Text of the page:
The point of the rehearsal is to figure out all the things you might not think of until everyone’s ready to walk down the aisle. Like what order people will walk in, when the music cues are, where everyone will be standing while they wait to go in, etc.

The rehearsal dinner is just a treat for those who would typically be at the rehearsal (you can have additional people at the dinner too), as a thank you for their support.

Post # 9
Member
436 posts
Helper bee
  • Wedding: December 2009

Our wedding was on Saturday and the venue was booked for a Friday event so we didn’t have a typical rehearsal.  Most of us have been in weddings before and I didn’t think we needed a specific rehearsal (we did a run-through the day of the wedding with the DOC).  Anwyay we still had a rehearsal dinner so the wedding party and families could all meet each other, exchange gifts with the wedding party, and make sure everyone had their questions answered about the wedding day.  It doesn’t have to be fancy, ours was at a local restaurant.

Post # 10
Member
355 posts
Helper bee

Some people do a “welcome dinner” in lieu of a rehearsal dinner for the out-of-towners and families, typically a much more casual event for a more intimate group.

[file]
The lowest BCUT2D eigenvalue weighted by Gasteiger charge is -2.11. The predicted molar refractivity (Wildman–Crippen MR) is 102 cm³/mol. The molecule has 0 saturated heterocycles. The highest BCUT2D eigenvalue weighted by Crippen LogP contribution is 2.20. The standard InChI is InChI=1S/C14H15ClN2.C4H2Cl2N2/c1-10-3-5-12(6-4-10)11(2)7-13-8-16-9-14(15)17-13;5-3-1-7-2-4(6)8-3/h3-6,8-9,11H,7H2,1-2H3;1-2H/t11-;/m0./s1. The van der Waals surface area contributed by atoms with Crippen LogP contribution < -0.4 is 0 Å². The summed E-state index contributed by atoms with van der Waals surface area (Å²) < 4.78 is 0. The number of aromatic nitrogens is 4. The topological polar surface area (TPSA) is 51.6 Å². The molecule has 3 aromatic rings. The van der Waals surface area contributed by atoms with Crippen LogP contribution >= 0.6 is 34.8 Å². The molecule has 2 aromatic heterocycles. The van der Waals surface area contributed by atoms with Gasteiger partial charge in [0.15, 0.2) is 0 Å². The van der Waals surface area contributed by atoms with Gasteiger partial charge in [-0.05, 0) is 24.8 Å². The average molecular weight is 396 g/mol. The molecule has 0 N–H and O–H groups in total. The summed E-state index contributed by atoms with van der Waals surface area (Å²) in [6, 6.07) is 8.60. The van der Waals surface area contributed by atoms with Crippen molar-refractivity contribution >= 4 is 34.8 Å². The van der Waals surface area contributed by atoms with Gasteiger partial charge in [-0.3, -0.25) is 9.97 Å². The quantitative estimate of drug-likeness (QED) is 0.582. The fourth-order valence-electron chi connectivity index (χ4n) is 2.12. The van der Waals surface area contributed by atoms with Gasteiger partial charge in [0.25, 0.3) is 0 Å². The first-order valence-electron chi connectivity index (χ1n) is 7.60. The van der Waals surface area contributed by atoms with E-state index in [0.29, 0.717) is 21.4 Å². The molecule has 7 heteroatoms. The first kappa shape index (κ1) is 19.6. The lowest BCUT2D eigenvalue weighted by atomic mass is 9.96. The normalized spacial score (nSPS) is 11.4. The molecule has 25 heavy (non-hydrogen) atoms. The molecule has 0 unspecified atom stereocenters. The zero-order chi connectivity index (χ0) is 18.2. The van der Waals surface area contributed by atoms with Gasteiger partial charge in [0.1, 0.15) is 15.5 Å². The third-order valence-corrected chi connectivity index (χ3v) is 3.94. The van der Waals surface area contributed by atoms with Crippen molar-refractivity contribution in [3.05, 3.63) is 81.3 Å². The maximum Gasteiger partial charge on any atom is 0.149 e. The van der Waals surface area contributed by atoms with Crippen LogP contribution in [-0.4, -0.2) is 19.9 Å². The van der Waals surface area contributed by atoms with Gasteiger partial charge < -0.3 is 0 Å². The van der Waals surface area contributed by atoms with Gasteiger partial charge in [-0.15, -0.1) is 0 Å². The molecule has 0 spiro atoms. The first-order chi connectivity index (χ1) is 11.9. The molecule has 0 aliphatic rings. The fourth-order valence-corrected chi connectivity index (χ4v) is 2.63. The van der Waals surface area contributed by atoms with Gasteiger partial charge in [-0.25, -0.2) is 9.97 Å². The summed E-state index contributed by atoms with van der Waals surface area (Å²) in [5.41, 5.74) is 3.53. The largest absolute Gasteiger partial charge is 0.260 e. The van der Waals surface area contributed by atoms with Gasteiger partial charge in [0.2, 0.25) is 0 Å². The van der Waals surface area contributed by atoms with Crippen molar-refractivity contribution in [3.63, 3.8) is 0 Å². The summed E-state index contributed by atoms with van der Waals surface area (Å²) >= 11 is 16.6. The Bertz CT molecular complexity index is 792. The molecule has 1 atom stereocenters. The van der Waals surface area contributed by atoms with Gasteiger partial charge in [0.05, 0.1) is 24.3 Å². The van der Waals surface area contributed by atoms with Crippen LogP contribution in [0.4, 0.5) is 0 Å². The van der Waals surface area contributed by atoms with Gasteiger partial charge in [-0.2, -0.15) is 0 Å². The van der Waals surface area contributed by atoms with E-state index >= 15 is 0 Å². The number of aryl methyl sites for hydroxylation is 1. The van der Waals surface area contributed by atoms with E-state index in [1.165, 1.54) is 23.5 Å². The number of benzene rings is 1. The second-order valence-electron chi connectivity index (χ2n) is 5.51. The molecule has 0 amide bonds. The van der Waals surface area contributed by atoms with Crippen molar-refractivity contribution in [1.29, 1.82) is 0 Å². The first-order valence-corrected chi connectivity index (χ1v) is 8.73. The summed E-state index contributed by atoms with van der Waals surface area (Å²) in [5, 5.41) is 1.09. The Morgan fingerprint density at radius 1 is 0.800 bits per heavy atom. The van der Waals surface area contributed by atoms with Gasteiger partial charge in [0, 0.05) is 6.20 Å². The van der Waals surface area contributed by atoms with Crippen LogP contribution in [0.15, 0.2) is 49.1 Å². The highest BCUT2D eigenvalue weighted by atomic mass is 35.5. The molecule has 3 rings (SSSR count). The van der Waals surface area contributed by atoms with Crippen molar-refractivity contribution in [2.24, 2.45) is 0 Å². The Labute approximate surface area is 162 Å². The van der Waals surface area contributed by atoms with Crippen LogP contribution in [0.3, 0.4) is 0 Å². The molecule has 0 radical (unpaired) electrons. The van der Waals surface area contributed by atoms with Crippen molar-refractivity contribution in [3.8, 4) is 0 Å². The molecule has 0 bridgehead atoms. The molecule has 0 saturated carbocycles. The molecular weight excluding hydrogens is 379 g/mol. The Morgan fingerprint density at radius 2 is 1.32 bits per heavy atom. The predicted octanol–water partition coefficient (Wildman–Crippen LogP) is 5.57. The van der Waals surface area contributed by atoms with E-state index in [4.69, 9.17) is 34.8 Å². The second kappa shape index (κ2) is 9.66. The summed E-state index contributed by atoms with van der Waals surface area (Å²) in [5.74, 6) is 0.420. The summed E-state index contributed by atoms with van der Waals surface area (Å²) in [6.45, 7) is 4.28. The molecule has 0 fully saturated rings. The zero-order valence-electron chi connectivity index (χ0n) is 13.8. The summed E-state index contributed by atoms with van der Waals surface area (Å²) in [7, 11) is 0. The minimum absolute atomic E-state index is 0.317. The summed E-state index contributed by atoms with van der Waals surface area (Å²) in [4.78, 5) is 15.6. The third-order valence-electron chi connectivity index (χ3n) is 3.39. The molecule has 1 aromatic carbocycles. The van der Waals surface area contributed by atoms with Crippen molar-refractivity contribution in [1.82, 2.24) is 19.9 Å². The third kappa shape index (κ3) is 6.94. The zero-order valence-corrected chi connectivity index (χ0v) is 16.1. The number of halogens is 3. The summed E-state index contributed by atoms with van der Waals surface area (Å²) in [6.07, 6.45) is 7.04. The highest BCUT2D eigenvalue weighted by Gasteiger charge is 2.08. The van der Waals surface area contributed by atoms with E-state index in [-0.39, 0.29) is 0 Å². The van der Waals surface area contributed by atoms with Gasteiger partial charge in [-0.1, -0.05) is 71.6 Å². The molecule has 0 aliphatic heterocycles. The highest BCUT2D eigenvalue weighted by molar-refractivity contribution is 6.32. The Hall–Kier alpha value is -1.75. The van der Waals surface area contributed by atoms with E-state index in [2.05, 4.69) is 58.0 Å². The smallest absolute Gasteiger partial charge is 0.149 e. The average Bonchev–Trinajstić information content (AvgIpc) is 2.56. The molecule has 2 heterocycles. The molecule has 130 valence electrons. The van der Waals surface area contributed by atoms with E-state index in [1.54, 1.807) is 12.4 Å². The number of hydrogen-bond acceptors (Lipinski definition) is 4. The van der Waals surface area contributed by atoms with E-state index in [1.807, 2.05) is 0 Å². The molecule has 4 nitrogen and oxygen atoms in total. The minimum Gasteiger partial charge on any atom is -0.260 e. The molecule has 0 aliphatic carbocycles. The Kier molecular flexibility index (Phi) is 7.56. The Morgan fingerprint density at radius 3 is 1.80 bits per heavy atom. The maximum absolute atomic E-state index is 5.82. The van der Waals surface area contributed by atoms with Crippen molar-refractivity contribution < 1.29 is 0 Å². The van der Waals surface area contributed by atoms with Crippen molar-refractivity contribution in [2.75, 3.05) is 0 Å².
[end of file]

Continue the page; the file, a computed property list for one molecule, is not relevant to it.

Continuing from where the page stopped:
Post # 11
Member
3316 posts
Sugar bee
  • Wedding: October 2009

You probably don’t need an actual rehearsal.  I’ve been through two weddings, and never rehearsed for either.  (That’s kind of typical for Jewish weddings.)

A rehearsal dinner can be used for several things:

  1. As a thank-you to your wedding party if there has indeed been a rehearsal.
  2. To have a gathering that is more informal than the reception for the wedding party and immediate family.
  3. To keep OOT guests from having to find somewhere to get dinner on their own in a strange city.
  4. If the bride’s family is paying for the reception, to give the groom’s family something to host.

It sounds like reasons #1 and 3 do not apply to you.  However, if it is FI’s family that is asking, reason #4 may apply.  If they are willing to host something, you just need to decide whether you are willing to let them–and if so, who should be invited.  You can keep that issue totally separate from whether you actually need a rehearsal.

Post # 12
Member
2889 posts
Sugar bee